It is often said that one of the detriments to using cannabis as a teen is long-lasting mental health problems, such as depression and anxiety, or lower future socio-economic status. According to a new study published in Proceedings of the National Academy of Sciences the former might not be the case.
Researchers, led by Jonathan Schaefer of the University of Minnesota, USA, have found that there may be an indirect causal link between cannabis use during teenage years and socio-economic status during young adulthood, but not for long term mental health.
The team conducted a longitudinal twin study, where they followed twins over multiple years. Twin studies like this allow a genetic ‘control’: the differences between people can be attributed to some sort of environmental factor, rather than genetic differences.
Teen cannabis use between the ages of 11 and 17 was associated with lower test scores at school, which had the downstream effect of lower income and job status in early adulthood. However amongst teens considered to have had higher cannabis use during their teenage years, the team found little evidence that mental health and cognitive abilities were affected.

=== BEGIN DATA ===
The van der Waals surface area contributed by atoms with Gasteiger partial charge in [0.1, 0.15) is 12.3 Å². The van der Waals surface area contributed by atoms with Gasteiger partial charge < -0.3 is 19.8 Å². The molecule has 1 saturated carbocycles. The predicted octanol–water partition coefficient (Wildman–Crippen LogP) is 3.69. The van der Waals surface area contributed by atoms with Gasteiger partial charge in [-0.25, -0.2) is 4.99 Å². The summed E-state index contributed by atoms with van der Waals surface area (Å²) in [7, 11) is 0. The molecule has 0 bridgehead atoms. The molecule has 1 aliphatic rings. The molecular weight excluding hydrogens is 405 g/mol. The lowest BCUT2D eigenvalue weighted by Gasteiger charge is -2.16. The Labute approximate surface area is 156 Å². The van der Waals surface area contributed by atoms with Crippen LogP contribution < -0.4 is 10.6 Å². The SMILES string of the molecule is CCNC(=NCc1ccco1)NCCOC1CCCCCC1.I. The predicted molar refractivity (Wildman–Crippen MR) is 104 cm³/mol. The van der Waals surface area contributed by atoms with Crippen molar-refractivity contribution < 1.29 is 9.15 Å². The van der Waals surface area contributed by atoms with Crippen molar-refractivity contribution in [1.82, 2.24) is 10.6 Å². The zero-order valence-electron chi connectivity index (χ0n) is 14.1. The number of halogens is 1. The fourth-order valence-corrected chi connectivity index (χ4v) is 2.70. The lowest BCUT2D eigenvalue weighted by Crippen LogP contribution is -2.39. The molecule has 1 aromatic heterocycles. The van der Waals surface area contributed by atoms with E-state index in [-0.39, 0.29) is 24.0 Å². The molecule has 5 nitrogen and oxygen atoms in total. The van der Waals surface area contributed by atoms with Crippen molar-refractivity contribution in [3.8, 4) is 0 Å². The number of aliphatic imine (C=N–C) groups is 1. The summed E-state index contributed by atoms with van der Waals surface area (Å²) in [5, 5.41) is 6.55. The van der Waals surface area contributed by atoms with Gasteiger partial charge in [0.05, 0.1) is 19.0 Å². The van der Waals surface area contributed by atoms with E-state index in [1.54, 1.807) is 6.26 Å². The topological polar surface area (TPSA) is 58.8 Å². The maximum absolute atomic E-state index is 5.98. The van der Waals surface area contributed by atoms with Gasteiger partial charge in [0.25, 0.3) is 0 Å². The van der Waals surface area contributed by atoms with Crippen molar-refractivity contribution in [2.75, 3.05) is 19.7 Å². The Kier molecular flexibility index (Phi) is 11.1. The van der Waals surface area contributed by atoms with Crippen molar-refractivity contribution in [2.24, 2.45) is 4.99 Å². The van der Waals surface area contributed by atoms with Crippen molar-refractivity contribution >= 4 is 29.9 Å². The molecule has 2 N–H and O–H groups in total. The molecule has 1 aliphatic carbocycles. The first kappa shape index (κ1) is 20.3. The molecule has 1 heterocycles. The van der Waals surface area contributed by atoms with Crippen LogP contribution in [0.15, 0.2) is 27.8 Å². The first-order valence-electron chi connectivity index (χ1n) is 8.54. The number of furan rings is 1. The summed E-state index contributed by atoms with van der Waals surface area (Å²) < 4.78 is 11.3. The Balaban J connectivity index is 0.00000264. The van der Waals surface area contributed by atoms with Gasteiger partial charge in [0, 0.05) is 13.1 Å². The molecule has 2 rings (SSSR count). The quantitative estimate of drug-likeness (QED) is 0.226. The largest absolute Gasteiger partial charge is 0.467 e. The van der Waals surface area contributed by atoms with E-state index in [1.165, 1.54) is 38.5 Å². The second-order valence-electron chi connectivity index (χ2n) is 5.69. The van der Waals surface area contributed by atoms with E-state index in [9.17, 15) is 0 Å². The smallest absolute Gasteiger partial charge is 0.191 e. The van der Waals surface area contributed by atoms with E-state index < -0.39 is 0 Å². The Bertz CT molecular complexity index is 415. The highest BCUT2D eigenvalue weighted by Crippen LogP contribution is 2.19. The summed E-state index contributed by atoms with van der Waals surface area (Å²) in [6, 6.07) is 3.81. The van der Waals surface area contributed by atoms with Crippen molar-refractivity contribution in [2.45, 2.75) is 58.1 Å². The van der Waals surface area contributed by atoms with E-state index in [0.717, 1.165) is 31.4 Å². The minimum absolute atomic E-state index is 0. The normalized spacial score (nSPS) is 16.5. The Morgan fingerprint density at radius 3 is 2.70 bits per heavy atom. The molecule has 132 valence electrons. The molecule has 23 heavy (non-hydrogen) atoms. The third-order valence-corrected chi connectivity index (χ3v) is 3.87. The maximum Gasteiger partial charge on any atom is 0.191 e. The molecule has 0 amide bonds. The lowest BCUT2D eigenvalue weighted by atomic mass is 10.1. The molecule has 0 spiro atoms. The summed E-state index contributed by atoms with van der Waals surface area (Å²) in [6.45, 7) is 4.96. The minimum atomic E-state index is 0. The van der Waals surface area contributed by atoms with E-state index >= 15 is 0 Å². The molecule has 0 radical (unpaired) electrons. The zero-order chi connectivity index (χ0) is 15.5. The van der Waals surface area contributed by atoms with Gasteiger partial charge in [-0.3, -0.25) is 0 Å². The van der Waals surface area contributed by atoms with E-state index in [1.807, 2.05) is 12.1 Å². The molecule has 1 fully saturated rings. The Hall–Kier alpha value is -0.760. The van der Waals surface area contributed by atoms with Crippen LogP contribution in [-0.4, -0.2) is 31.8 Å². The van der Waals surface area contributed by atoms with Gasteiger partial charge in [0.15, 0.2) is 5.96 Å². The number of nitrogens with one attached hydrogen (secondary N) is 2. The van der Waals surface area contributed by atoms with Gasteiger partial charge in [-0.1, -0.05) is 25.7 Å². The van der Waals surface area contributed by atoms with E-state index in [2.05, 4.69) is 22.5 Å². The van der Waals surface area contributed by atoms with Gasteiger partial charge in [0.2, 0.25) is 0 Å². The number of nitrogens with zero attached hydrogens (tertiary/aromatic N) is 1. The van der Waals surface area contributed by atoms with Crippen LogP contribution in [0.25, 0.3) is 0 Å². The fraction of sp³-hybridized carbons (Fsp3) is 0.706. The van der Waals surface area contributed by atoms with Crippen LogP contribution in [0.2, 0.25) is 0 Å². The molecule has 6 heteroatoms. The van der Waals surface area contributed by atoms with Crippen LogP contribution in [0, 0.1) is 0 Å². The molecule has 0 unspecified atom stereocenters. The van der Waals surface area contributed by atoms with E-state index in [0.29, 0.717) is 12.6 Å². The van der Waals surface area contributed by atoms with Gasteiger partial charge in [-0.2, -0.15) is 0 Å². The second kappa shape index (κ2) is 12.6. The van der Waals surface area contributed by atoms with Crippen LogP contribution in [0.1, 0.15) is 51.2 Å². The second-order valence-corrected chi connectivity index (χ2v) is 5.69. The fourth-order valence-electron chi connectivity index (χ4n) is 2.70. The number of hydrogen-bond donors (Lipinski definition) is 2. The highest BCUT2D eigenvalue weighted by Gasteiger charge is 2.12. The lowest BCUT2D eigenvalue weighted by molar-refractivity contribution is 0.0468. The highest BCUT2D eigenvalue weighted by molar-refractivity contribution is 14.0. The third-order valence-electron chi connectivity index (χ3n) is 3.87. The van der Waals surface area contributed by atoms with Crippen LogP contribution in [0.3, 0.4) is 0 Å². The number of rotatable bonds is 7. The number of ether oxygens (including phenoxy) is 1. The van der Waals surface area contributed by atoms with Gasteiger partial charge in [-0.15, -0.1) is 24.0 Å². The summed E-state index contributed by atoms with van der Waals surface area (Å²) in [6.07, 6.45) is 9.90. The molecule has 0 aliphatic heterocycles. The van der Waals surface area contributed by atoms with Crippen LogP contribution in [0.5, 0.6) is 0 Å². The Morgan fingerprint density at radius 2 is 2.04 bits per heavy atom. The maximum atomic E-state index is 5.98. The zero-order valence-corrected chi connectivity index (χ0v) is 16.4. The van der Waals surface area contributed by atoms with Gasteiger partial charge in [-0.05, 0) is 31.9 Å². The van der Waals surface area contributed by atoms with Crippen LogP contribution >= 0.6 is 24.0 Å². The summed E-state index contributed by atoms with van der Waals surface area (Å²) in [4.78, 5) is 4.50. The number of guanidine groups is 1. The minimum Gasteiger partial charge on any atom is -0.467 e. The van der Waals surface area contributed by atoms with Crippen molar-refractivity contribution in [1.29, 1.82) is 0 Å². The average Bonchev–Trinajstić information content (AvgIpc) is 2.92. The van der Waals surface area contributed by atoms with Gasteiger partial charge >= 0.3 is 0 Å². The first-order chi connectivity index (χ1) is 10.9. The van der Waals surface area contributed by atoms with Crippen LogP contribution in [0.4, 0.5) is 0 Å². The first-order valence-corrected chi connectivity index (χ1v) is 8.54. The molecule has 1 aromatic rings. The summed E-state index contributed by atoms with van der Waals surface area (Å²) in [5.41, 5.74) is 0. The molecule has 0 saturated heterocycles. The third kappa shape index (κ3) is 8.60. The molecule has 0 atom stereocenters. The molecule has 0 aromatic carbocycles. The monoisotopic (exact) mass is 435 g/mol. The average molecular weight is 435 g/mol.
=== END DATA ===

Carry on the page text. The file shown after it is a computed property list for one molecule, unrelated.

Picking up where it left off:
This means while there is little evidence that teen cannabis use has a long-term mental health effect, it can still influence future socio-economic status because of how they proceed through educational pathways, they explain in their paper.
This suggests that the reasons teenagers began using cannabis were probably more likely to affect future mental health than subsequent cannabis use and the authors suggest that it may be more effective for public health initiatives to focus on improving mental health and well-being in other areas of a teenager’s school and life, instead of trying to prevent cannabis use altogether.
“Public health agencies and policy makers need to deliver a clear and strong message to the public that regular cannabis use is harmful, regardless of when an individual initiates its use,” says Gary Chan, a researcher from UQ’s National Centre for Youth Substance Use Research, whose recent study found that regular cannabis use was harmful regardless of the age people start using it.
“This is particularly important for jurisdictions that have already legalised recreational cannabis, such as Canada and some US states.”
Dr Deborah Devis is a science journalist at The Royal Institution of Australia.
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